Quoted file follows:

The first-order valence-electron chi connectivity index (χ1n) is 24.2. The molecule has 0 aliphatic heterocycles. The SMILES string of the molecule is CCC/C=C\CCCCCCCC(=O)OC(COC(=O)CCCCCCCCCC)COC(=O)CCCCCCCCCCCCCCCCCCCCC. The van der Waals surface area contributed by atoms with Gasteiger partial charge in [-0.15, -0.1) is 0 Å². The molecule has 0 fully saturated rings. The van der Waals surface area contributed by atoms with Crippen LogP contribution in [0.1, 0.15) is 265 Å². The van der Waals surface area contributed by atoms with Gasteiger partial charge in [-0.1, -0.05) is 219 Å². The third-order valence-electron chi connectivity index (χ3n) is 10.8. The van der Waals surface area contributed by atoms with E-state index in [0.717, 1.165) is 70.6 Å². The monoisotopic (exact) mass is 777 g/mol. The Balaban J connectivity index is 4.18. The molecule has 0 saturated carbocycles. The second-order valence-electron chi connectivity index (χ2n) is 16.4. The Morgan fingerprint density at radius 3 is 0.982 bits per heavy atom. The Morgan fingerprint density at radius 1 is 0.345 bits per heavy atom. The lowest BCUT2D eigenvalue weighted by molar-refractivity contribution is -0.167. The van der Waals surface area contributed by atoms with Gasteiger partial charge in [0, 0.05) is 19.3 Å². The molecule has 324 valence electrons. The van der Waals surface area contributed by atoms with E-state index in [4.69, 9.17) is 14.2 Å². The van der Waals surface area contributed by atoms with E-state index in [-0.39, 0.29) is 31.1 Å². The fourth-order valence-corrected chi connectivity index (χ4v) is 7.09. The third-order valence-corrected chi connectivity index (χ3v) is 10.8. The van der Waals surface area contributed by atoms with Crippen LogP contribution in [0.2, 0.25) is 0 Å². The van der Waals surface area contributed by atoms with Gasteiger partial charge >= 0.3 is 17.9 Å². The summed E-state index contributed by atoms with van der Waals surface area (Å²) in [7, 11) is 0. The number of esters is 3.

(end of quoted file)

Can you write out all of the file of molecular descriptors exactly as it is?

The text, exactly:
The first-order valence-electron chi connectivity index (χ1n) is 24.2. The molecule has 0 aliphatic heterocycles. The SMILES string of the molecule is CCC/C=C\CCCCCCCC(=O)OC(COC(=O)CCCCCCCCCC)COC(=O)CCCCCCCCCCCCCCCCCCCCC. The van der Waals surface area contributed by atoms with Gasteiger partial charge in [-0.15, -0.1) is 0 Å². The molecule has 0 fully saturated rings. The van der Waals surface area contributed by atoms with Crippen LogP contribution in [0.1, 0.15) is 265 Å². The van der Waals surface area contributed by atoms with Gasteiger partial charge in [-0.1, -0.05) is 219 Å². The third-order valence-electron chi connectivity index (χ3n) is 10.8. The van der Waals surface area contributed by atoms with E-state index in [0.717, 1.165) is 70.6 Å². The monoisotopic (exact) mass is 777 g/mol. The Balaban J connectivity index is 4.18. The molecule has 0 saturated carbocycles. The second-order valence-electron chi connectivity index (χ2n) is 16.4. The Morgan fingerprint density at radius 3 is 0.982 bits per heavy atom. The Morgan fingerprint density at radius 1 is 0.345 bits per heavy atom. The lowest BCUT2D eigenvalue weighted by molar-refractivity contribution is -0.167. The van der Waals surface area contributed by atoms with Gasteiger partial charge in [0, 0.05) is 19.3 Å². The molecule has 324 valence electrons. The van der Waals surface area contributed by atoms with E-state index in [4.69, 9.17) is 14.2 Å². The van der Waals surface area contributed by atoms with E-state index in [-0.39, 0.29) is 31.1 Å². The fourth-order valence-corrected chi connectivity index (χ4v) is 7.09. The third-order valence-corrected chi connectivity index (χ3v) is 10.8. The van der Waals surface area contributed by atoms with Crippen LogP contribution in [0.2, 0.25) is 0 Å². The van der Waals surface area contributed by atoms with Gasteiger partial charge >= 0.3 is 17.9 Å². The summed E-state index contributed by atoms with van der Waals surface area (Å²) in [7, 11) is 0. The number of esters is 3.